– the leftmost side seems to show the same blurry mess as production (AT&T) handsets, with all the listed problems (blur and CA).

      – no discernable CA in the non-blurry regions. (Not even at the very CA-prone parts of the shot; that is, the leaves’ dark contours against the bright sky.)

      – proper foliage rendering (I’ve seen MUCH worse with tons of P&S cameras) and no really problematic oversharpening halos

      – the right part’s blurriness’ width can’t really be measured as an out-of-focus bag(?) fills the rightmost about 2200 pixels.

      • Janne

        This also emphasizes Nokia promotes their handset with shots made on old and (as opposed to production units) in no way flawless handset, which does result in negative publicity as many people pixel-peep these images to see whether the camera is any good. (Not only here at MNB, but also in the DPReview – Connect forum.)

        Yes, well, maybe guys on the Internet shouldn’t jump to premature conclusions? 😉

        • Werner Ruotsalainen

          “Yes, well, maybe guys on the Internet shouldn’t jump to premature conclusions? 😉 ”


          – no one would have thought Nokia publishes such old and technically really flawed images. Basically, camera companies tend to publish a thousand times edited / checked-for-flaws images, meaning real-world cameras are surely worse-behaving than the promo images.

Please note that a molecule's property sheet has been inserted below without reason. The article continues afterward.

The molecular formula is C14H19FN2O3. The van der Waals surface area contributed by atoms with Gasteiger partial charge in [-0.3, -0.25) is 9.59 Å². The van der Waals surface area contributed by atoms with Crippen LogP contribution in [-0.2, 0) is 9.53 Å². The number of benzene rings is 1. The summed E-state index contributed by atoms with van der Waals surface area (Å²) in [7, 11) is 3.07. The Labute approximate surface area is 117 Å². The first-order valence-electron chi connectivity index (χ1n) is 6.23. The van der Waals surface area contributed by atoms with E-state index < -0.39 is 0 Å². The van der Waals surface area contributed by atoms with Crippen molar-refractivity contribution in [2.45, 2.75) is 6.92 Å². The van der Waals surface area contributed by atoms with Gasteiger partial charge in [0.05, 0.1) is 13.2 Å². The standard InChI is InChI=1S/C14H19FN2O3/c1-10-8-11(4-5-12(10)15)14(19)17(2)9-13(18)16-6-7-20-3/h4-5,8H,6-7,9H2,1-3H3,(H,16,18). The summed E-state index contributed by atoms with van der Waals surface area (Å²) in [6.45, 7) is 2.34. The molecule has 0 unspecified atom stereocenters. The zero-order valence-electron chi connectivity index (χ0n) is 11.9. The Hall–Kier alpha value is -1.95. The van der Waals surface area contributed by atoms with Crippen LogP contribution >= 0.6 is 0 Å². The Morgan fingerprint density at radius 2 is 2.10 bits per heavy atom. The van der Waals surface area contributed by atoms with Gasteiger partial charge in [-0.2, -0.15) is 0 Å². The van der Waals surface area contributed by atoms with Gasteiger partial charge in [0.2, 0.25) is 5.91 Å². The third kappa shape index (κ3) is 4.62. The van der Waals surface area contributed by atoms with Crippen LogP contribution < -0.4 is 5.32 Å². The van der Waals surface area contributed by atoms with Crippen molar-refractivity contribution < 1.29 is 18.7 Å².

– those were the only full-res images available; no wonder all photo buffs examined them with a magnifying glass :)

          • Janne

            I thought so.

            Few didn’t listen to me.

            You can all thank me now. 😉

            p.s. It is common and age-old courtesy to give prototype results at least a verbal nod that they can still change. There is a reason why that courtesy exists.

            • stylinred

              i think you can apologize now to everyone you berated more than us thanking you…

              • Janne

                Actually, I am sorry if some felt offended. That was not intended. I am merely interested in really fleshing out what the real story is, behind all the commotion.

                I think Werner, for example, has done a commendable job at pointing out many things I applaud, such as the problem with Nokia’s early prototypes (now fixed but hampering analysis on the PR images), improved dynamic range over 808 in 1020, as well as good analysis on the prevalent noise on 1020.

                This is good stuff.

                • Janne

                  Note: Not as good as real comparison, but until comparison pictures come, this kind of analysis is the best we can get. Final results may be different as we get to compare production hardware with other phones, of course.

                  • sunnyvale

                    The beers Janne, remember the beers.

              • MF

                This only proved Janne was right. Everyone was having a field day bashing the 1020’s IQ based on “official sample photos”.

                Janne was basically saying let’s not jump into any premature conclusions, this could have been due to a very simple explanation, i.e. incompetence by Nokia marketing/PR.

                People these days need to relax and be less jumpy.

                • Random Random

                  Lots of people were doing that.

                  I was one of them who was not basing 1020 quality.